We’re using TeamCity to manage our continous integration builds for CodeProject.com and LakeQuincy.com. Before TeamCity, I was using CruiseControl.net, and TeamCity is much easier to get working (and requires far less XML manipulation). I do miss CCTray, which I found to be much nicer than the TeamCity tray notifier (which if you click on it never shows anything immediately – it has to go and get it which imposes a delay – it also doesn’t do sounds like CCTray does – but I digress).
Let’s say you have several large projects and you want them to run on the same instance of TeamCity. Let’s further assume that some of these build configurations do a lot of stuff, and thus might take 10 minutes or more to run, while others are for relatively small projects or web sites that might take 30 seconds or less to run. If you were to check in one of these small sites, hoping to quickly see the build server turn green, you would be rather frustrated if your timing were poor and you had to wait 10 minutes for a larger project that was unrelated to your project to finish its build. Beyond the frustration, this causes a very real and negative impact on your productivity.
1) Create another build server. The TeamCity tray notifier can now talk to more than one instance of TeamCity (though I haven’t tried it myself), so this would be one option if you have the hardware available.
2) Add another build agent. The agent does the real work of building your projects, and you can install multiple agents based on your license of TeamCity. These can live on the same server or on different machines. This is the approach I’m demonstrating here.
3) Live with it. This is the default approach, of course, and is listed only to make you think this is an exhaustive list of options.
Installing an Agent
Assuming you already have TeamCity set up and running, installing a new agent is pretty simple. If you click on Administration, you should see a link just below the search bar to Install Build Agents, like this:
Before you do anything, you should read about configuring this new agent!
Specifically, there are some notes on things you need to know about installing multiple agents on the same machine. Read them here.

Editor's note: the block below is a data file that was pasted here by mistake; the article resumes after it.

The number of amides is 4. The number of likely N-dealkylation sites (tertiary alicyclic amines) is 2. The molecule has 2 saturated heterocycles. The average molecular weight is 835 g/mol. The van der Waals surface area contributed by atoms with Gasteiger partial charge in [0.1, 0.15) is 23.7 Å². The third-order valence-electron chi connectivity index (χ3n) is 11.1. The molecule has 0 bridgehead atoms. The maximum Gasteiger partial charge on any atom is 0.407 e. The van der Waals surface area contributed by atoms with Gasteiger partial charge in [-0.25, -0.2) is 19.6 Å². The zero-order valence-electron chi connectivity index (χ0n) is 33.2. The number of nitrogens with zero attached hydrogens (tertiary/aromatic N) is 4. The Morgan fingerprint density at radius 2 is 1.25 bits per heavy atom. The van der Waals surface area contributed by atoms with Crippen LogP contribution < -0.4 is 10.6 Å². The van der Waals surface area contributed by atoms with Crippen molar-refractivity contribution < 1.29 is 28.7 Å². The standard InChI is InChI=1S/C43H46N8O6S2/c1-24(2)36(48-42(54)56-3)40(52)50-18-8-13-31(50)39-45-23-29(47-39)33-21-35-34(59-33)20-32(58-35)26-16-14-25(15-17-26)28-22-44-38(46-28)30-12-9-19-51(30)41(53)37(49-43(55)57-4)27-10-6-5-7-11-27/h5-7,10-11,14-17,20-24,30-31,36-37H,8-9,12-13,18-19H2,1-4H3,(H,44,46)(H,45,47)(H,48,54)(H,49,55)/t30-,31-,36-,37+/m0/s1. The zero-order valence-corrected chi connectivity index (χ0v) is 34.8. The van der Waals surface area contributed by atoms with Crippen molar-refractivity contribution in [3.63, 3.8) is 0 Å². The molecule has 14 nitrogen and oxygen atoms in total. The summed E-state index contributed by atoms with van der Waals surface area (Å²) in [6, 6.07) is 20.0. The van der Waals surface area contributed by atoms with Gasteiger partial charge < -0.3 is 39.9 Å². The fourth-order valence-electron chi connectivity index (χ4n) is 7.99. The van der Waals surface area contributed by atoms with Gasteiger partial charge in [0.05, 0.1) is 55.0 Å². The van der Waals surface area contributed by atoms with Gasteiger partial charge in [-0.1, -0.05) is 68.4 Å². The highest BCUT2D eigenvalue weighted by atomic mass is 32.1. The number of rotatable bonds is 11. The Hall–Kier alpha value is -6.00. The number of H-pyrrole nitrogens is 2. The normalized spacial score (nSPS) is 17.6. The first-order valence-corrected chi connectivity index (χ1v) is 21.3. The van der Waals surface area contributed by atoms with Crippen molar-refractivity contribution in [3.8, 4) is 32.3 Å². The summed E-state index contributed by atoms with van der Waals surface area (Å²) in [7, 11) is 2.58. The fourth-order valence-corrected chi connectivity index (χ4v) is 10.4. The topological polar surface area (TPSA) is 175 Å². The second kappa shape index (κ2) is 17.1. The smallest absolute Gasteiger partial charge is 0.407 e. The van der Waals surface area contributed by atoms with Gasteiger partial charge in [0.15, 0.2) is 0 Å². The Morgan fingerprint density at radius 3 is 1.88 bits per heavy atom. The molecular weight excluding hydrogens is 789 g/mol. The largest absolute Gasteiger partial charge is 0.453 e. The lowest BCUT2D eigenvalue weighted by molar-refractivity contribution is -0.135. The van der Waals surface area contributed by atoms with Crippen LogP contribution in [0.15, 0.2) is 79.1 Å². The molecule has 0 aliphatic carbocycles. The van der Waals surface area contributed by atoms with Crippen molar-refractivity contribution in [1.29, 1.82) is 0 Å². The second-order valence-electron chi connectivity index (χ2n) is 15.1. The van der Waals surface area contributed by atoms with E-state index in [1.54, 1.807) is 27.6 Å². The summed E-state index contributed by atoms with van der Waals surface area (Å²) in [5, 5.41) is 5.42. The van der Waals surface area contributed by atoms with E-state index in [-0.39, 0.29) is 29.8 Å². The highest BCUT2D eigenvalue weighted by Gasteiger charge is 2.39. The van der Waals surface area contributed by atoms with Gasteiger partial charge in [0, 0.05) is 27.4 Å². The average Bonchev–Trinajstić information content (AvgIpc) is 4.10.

Assuming you’re on a windows machine, you can go ahead and use the MS Windows Installer.
Make sure you edit the \launcher\conf\wrapper.conf file and change the following properties so they are unique among your agents:
If you don’t modify these, then what will happen is your new agent will give your old agent the boot, as it were, and you’ll still have only one agent running on the machine as a service, but it will be pointing at the new folders you told it to use for the second agent.
Also, if you find yourself faced with an error when trying to create or delete a service using the scripts for doing so that are included in the agent folders, try closing the services.msc dialog. I found that it was preventing me from deleting some services (that I was trying to then recreate).
Specify Build Agents for Projects
Having two (or more) build agents is great, but now all that’s going to happen is every project will just get picked up by whichever agent happens to be free. And each agent will need to have a working copy of every project, which multiplies the disk space needed and the traffic with the VCS server. If you have large projects, these can be real concerns. So how do you specify that a particular agent should be associated only with a certain set of projects? Through the use of agent environment variables, as discussed here.
Specifically, in the buildAgent.properties file (in the /conf folder), you can add your own user defined values. Here’s an example of the configuration file for the Lake Quincy build agent:
Notice the env.lakequincy value. What it’s set to is actually not important, as you’ll see in a moment. You’ll want to add such an environment variable to each agent, designating which kinds of projects it should work on.
Next, in TeamCity’s web interface, go to each of your projects and update their Agent Requirements (configuration step 7). In my case, I’m going to Add requirement for a variable and say that the project’s agent must have an environment variable called env.lakequincy and that it must exist.
Once this is done, you should see the correct build agents listed as Compatible, and all others listed as Incompatible, with the reason listed for the incompatibility:
It’s pretty easy to get continuous integration working with TeamCity, and very easy to add additional agents to a single server (using unique paths and service names). If you want to dedicate some agents to certain projects or tasks, you can easily do so by using environment variables as shown here.